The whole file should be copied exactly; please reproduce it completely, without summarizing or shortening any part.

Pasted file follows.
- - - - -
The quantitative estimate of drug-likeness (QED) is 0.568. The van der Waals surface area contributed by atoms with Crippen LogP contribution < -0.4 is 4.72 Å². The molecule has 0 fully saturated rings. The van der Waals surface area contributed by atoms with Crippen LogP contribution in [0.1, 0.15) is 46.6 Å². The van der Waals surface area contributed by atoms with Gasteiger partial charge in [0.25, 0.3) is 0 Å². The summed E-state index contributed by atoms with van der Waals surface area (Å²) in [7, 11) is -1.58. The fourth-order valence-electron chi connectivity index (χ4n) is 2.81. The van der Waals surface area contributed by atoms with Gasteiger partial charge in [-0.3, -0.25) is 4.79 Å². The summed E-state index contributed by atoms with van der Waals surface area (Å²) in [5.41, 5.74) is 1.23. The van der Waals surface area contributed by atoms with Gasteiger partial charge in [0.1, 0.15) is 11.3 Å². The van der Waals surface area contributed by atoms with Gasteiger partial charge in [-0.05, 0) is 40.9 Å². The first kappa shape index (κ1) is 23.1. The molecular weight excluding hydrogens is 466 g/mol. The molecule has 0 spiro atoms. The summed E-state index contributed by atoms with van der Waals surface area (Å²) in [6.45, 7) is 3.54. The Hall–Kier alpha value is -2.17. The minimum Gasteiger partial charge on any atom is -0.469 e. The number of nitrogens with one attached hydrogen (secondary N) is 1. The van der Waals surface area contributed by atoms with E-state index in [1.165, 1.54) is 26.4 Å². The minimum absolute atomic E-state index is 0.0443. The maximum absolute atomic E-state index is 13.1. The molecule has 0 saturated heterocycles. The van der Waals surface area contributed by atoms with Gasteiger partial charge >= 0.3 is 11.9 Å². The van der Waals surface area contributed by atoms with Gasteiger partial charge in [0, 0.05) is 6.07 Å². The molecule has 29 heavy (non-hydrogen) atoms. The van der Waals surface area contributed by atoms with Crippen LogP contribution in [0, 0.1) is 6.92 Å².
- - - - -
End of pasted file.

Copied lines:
The quantitative estimate of drug-likeness (QED) is 0.568. The van der Waals surface area contributed by atoms with Crippen LogP contribution < -0.4 is 4.72 Å². The molecule has 0 fully saturated rings. The van der Waals surface area contributed by atoms with Crippen LogP contribution in [0.1, 0.15) is 46.6 Å². The van der Waals surface area contributed by atoms with Gasteiger partial charge in [0.25, 0.3) is 0 Å². The summed E-state index contributed by atoms with van der Waals surface area (Å²) in [7, 11) is -1.58. The fourth-order valence-electron chi connectivity index (χ4n) is 2.81. The van der Waals surface area contributed by atoms with Gasteiger partial charge in [-0.3, -0.25) is 4.79 Å². The summed E-state index contributed by atoms with van der Waals surface area (Å²) in [5.41, 5.74) is 1.23. The van der Waals surface area contributed by atoms with Gasteiger partial charge in [0.1, 0.15) is 11.3 Å². The van der Waals surface area contributed by atoms with Gasteiger partial charge in [-0.05, 0) is 40.9 Å². The first kappa shape index (κ1) is 23.1. The molecular weight excluding hydrogens is 466 g/mol. The molecule has 0 spiro atoms. The summed E-state index contributed by atoms with van der Waals surface area (Å²) in [6.45, 7) is 3.54. The Hall–Kier alpha value is -2.17. The minimum Gasteiger partial charge on any atom is -0.469 e. The number of nitrogens with one attached hydrogen (secondary N) is 1. The van der Waals surface area contributed by atoms with E-state index in [1.165, 1.54) is 26.4 Å². The minimum absolute atomic E-state index is 0.0443. The maximum absolute atomic E-state index is 13.1. The molecule has 0 saturated heterocycles. The van der Waals surface area contributed by atoms with Gasteiger partial charge >= 0.3 is 11.9 Å². The van der Waals surface area contributed by atoms with Gasteiger partial charge in [0, 0.05) is 6.07 Å². The molecule has 29 heavy (non-hydrogen) atoms. The van der Waals surface area contributed by atoms with Crippen LogP contribution in [0, 0.1) is 6.92 Å².